1 National Telecommunications and Information Administration, United States Frequency Allocations: The Radio
Spectrum (Aug. 2011) (denoting spectrum allocated for "government exclusive" use, "non-government exclusive"
use, and "government/non-government shared" use).
2 Commercial Spectrum Enhancement Act, Pub. L. No. 108-494, 118 Stat. 3986, Title II (2004).
3 FCC, Connecting America: The National Broadband Plan at 82 (2010), available at
http://download.broadband.gov/plan/national-broadband-plan.pdf.
4 Middle Class Tax Relief and Job Creation Act of 2012, Pub. L. No. 112-96, 126 Stat. 156, Title VI (2012).
5 Spectrum Act 6701(a)(1)(B) (amending section 113(j) of the National Telecommunications and Information
Administration Organization Act (47 U.S.C. 923)); see also id. (entitling such subsection "Relocation Prioritized
Over Sharing"); Spectrum Act 6401(a) (entitled "Clearing Certain Federal Spectrum").
1

feasible, we can move forward with relocation and exclusive commercial use there. Not only is clearing
the bipartisan legislative preference, it just makes sense. The fewer impairments, exclusion zones, and
complicated sharing arrangements there are, the more valuable the spectrum will be, especially for
regional carriers that are unlikely to have the wherewithal to coordinate their use with potentially
hundreds of federal users.
A coda to today's Notice. When the Commission commenced the notice-and-auction process of
the Commercial Spectrum Enhancement Act back in March,6 I reiterated my belief that "we should aim to
clear and reallocate the 17551780 MHz band rather than forcing federal users and commercial operators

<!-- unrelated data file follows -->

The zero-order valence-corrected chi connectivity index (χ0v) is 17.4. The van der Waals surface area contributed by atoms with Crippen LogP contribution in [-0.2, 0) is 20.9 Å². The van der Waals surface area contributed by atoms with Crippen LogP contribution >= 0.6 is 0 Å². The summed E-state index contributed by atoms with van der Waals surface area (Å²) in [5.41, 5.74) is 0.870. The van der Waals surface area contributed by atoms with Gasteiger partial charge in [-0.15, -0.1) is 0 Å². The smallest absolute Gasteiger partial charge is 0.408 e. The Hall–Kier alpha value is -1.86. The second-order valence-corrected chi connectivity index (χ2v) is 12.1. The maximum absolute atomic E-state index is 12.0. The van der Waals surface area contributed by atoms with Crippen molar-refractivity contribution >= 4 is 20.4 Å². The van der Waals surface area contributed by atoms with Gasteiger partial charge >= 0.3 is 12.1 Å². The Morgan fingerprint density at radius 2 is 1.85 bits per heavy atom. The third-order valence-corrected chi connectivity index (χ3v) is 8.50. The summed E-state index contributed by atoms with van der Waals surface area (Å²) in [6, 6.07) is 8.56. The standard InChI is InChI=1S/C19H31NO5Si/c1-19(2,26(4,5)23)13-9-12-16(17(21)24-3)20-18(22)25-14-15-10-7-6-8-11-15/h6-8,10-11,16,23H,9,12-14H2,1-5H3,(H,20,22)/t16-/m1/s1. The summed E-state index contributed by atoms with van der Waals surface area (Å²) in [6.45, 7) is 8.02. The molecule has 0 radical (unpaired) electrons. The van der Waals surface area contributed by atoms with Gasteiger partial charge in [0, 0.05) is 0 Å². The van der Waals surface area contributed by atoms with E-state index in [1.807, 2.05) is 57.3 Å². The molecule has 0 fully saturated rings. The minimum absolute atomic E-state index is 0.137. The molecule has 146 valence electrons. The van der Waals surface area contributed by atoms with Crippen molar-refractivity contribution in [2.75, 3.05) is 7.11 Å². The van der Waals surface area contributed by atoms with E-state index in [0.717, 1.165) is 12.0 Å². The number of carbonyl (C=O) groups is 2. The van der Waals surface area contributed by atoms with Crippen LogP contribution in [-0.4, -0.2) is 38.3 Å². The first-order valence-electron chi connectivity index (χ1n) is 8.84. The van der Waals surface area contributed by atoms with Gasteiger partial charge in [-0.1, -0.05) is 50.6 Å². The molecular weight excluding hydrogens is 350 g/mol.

to undertake the complicated, untested task of spectrum sharing."7 Although some at the time suggested
large-scale clearing was impossible, I was pleased to see recent correspondence from the Chief
Information Officer of the Department of Defense putting reallocation and auction of the 17551780
MHz band "in the near-term" on the table.8 This recognition--that relocating some operations and
compressing most others into existing federal spectrum is feasible at a total cost of only $3.5 billion--is a
tremendous step in the right direction.9 I commend the Department of Defense for working towards a
solution that will serve federal and consumer interests alike.

6 Letter from Julius Genachowksi, Chairman, FCC, to Lawrence E. Strickling, Assistant Secretary for
Communications and Information, U.S. Department of Commerce, at 1 (Mar. 20, 2013), available at
http://go.usa.gov/2VR5.
7 Statement of Commissioner Ajit Pai on Commencement of the Process to Auction 17551780 MHz Band (Mar.
21, 2013), available at http://go.usa.gov/jkT9.
8 Letter from Teresa M. Takai, Chief Information Officer, Department of Defense, to the Honorable Lawrence E.
Strickling, Assistant Secretary for Communications and Information, National Telecommunications and Information
Administration, at 1 (July 17, 2013), available at http://apps.fcc.gov/ecfs/document/view?id=7520932630.
9 Id.